Nancy Pelosi and Steny Hoyer: How their past rivalry helped shape the future of leadership races
By Marian Currinder
Earlier this week, Nancy Pelosi said she has “no intention of walking away” if Democrats win majority control in November, stating that it’s “important that it not be five white guys at the table” in negotiations between Congress and the White House. While some Democrats are demanding that she step aside, calls for an outright ouster seem mostly muted for now.
Pelosi was elected to lead the party in 2002 and withstood challenges to her leadership after the 2004, 2010 and 2016 elections. While she will almost certainly face a challenge this year should her party take control, one contender has already stepped out of the ring. Ending speculation that he would revive their longtime leadership rivalry, Minority Whip Steny Hoyer has said he will not challenge Pelosi for the speakership if Democrats win. The Pelosi-Hoyer relationship, long and fraught with tension, is worth revisiting as House leadership races heat up on both sides aisle.
In May 2001, Minority Whip David Bonior announced he was retiring from Congress to run for governor of Michigan. The race to replace him, however, had begun three years earlier. In the months leading up to the 1998 elections, Nancy Pelosi, Steny Hoyer and John Lewis privately began to solicit the backing of their House colleagues. If the Democrats had won back majority control in 1998, Minority Leader Richard Gephardt would presumably have been elevated to House Speaker, David Bonior would have become Majority Leader and the Whip position would have opened.
Pelosi was the first to signal her intentions; in August 1998, she sent a letter to her Democratic colleagues asking for their support in the Whip’s race. Lewis, a Chief Deputy Whip, and Hoyer followed suit and began soliciting colleague support. By the fall of 1998, the prospects of a Democratic takeover looked dim. However, speculation that Gephardt might launch a bid for the White House in 2000 (and that Bonior would take over as Minority Leader), kept the Whip race alive.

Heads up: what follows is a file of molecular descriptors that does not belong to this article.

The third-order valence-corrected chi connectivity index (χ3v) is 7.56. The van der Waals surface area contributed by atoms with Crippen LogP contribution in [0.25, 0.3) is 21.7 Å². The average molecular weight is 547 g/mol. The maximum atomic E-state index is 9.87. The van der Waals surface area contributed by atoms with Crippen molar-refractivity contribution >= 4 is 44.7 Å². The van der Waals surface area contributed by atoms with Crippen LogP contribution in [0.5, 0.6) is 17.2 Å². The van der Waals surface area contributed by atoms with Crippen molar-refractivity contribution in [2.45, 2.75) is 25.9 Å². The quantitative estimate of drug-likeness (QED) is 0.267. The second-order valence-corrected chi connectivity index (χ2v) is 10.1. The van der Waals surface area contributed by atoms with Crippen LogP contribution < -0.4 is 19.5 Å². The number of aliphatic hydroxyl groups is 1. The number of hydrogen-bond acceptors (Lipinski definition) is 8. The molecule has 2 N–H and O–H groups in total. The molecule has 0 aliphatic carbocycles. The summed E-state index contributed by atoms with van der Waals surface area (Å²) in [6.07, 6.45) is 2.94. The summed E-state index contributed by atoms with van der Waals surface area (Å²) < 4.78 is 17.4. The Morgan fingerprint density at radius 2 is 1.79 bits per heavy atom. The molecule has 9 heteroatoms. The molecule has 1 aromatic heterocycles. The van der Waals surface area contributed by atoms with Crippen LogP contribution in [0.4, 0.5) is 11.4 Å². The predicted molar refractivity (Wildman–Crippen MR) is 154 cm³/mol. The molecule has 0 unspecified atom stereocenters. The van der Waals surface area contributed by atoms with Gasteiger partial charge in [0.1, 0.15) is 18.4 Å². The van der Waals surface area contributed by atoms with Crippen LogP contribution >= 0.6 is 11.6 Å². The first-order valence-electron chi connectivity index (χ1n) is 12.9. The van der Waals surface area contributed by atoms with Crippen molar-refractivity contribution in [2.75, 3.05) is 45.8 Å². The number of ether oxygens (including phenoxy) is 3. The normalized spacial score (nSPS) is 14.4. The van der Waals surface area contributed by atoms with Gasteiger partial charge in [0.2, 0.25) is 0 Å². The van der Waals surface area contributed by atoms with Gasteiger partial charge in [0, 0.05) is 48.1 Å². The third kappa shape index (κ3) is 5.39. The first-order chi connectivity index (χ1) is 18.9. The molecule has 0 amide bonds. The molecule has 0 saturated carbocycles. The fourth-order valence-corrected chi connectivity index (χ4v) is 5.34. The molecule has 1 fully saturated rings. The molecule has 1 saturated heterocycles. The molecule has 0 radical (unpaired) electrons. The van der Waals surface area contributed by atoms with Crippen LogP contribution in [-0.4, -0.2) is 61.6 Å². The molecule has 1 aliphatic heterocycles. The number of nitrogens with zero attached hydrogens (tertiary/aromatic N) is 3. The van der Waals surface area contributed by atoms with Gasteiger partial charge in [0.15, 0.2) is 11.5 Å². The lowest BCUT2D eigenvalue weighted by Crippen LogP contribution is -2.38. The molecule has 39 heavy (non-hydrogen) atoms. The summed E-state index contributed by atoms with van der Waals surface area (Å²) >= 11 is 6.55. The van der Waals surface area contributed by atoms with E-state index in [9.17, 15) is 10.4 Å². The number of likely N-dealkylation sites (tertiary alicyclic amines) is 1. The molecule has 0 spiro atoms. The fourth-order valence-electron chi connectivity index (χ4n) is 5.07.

Democrats’ failure to regain control of the House in 1998 and Gephardt’s decision not to seek the presidency put the Whip’s race into remission – but only temporarily. By July 1999, Pelosi was back in campaign mode, lobbying her colleagues and raising $120,000 for their campaigns. Neither Hoyer nor Lewis had actively fundraised for their colleagues before and both expressed dismay over the race’s early start; but despite their reservations, both jumped back into the race. One month later, both Pelosi and Hoyer had established Whip teams and were arranging dinners and other events for groups of potential supporters.
Some members expressed discomfort with the amount of pressure they were getting from the Whip candidates for pledges of support. Fearing that aligning themselves with one candidate would isolate them from the others, a number of Democrats sought to avoid making early commitments. Gephardt said there was little he could – or would – do to discourage the competition, and that if the early race meant more campaign money for other members, then so much the better.